The key takeaway from the details you’ve posted is:
“The output acts like a switch to ground.”
IE: This means that the output has no HIGH state by default, and if you wish to read this output using a digital input it requires you to supply some way of making your signal HIGH.
Normally devices like the Pi have a simple way of dealing with this- onboard “pull” resistors. A pull resistor is a very high value resistor (typically 10k+ on a digital IO) that can connect the input pin either to +VCC or GND. This gives that pin a “known” state, by gently pulling it one way or another.
A digital input that isn’t pulled, and isn’t driven to a particular voltage by an external device, will have an unknown and unpredictable state, we call this “floating.”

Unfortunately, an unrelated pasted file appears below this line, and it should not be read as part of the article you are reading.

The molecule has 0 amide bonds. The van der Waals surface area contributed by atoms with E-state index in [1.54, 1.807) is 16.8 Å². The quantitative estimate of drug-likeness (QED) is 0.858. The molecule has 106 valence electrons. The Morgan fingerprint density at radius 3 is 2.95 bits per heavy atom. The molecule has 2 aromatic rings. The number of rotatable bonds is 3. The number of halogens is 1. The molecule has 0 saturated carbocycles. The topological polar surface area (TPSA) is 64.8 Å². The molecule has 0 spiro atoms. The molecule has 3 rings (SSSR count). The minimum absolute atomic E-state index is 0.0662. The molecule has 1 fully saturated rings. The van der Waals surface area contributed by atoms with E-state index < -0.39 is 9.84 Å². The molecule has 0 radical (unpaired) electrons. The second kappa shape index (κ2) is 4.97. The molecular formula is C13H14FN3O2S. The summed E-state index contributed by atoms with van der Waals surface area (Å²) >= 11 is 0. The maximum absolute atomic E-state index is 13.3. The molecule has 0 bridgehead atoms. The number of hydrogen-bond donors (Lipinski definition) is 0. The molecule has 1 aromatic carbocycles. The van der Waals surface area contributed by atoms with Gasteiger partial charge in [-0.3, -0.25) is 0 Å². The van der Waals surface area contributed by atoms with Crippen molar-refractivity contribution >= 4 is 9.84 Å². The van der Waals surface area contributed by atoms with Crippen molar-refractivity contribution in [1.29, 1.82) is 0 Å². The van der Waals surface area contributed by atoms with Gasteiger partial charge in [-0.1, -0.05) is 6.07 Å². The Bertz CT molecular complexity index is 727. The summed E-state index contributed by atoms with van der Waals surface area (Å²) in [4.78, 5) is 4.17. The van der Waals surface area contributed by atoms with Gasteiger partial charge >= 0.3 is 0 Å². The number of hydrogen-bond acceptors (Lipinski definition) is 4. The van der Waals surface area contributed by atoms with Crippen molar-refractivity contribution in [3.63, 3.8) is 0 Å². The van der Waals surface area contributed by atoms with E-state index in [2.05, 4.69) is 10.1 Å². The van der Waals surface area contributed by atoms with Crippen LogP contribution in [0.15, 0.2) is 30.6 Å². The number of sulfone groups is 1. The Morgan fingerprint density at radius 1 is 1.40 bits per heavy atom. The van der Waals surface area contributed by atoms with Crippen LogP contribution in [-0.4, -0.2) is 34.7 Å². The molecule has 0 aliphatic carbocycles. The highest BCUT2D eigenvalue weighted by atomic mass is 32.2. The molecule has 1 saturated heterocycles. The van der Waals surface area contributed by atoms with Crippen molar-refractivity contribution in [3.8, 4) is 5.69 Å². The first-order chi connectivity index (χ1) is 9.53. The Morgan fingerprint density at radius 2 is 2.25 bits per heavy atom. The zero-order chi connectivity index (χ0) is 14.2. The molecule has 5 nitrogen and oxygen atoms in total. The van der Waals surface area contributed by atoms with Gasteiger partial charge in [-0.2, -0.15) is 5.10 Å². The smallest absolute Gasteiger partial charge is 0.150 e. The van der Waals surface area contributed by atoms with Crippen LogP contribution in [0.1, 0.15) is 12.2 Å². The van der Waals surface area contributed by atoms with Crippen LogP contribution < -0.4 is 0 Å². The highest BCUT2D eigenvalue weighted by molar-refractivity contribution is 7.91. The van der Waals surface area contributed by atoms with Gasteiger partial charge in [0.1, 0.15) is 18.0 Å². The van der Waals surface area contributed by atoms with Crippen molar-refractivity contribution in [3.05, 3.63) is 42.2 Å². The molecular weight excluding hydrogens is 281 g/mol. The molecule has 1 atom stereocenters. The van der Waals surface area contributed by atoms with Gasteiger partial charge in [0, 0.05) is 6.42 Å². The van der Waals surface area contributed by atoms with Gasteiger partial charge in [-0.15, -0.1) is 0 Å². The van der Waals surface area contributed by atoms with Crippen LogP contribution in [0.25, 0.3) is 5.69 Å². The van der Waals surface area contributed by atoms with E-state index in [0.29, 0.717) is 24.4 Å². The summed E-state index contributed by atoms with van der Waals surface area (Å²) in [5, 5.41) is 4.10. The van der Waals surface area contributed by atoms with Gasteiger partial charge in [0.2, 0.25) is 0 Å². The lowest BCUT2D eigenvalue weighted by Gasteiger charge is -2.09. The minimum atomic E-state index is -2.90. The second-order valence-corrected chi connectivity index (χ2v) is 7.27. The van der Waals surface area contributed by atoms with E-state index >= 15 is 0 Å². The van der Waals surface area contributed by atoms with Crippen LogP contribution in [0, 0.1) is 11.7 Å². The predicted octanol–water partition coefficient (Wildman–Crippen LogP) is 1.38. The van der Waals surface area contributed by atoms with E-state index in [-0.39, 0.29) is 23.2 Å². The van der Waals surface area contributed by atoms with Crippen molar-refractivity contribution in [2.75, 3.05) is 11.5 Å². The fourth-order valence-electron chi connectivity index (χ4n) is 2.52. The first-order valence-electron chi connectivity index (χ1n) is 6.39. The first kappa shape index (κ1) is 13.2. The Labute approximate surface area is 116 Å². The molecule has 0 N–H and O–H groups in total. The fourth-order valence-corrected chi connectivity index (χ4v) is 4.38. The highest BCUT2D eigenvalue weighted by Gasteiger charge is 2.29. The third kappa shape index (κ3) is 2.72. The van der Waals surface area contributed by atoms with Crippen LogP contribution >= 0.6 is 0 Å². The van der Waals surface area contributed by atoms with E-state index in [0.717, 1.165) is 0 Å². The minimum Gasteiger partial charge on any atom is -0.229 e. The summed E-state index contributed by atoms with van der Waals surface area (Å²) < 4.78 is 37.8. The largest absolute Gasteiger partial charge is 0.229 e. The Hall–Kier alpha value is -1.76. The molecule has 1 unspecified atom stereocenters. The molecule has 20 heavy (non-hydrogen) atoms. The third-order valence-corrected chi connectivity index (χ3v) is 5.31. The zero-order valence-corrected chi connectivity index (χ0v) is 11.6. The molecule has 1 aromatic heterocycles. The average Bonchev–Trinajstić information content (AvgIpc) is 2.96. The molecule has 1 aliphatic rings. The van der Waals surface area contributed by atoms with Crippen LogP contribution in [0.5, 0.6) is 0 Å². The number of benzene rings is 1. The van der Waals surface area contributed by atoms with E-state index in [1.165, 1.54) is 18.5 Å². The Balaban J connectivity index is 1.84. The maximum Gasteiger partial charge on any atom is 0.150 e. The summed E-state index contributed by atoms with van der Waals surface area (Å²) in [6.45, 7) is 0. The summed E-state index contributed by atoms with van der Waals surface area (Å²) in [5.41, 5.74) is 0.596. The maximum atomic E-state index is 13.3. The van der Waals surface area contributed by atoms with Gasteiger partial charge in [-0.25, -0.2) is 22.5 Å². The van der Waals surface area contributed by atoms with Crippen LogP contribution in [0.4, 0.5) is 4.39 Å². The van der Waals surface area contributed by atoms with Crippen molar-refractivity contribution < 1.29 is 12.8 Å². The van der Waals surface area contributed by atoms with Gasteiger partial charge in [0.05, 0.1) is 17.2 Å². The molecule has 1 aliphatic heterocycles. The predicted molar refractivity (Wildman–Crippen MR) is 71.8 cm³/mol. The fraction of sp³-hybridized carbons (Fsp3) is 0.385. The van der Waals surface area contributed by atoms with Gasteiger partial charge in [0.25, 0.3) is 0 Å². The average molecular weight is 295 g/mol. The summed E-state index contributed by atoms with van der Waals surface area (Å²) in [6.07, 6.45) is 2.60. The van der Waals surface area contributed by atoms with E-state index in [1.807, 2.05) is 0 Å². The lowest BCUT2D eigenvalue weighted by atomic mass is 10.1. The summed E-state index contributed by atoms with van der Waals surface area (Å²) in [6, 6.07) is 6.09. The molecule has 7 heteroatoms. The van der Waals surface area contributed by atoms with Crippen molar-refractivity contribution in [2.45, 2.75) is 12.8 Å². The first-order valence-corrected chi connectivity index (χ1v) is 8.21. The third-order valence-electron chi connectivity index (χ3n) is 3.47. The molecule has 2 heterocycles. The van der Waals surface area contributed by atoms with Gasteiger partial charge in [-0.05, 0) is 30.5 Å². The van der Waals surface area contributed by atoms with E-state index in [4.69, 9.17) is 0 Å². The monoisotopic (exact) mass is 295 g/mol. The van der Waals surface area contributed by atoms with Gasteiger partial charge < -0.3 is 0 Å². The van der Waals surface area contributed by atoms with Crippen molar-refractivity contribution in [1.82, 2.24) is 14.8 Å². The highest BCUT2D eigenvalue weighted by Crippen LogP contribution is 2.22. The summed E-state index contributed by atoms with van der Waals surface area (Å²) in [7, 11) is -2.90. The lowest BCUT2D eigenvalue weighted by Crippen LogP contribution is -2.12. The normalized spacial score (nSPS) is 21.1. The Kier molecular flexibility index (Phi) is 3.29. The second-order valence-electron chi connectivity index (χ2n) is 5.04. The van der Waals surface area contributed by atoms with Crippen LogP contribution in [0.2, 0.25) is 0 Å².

Automation HAT has a protective buffer in front of the inputs, which thwarts the pull resistors built-in to the Pi. You’ll need to add one yourself.
This might sound complicated, but all you have to do is pick a suitable resistor- try 10k for starters- and connect it between the +5V connection on Automation HAT and the input you wish to use. This will turn that input on by pulling it HIGH, giving you a known ON state.
Now you connect your device to the same input, and when it’s on it will connect the input pin to Ground. Since the digital input pins on the buffer (and the Pi) and any input pins for that matter have a very small input resistance versus the path to ground, this connection will pull your input back LOW and Automation HAT will see it as OFF.
This circuit also serves to invert your signal- Automation HAT is ON when your device is OFF, and OFF when your device is ON. You can simply fix this little detail in code ;)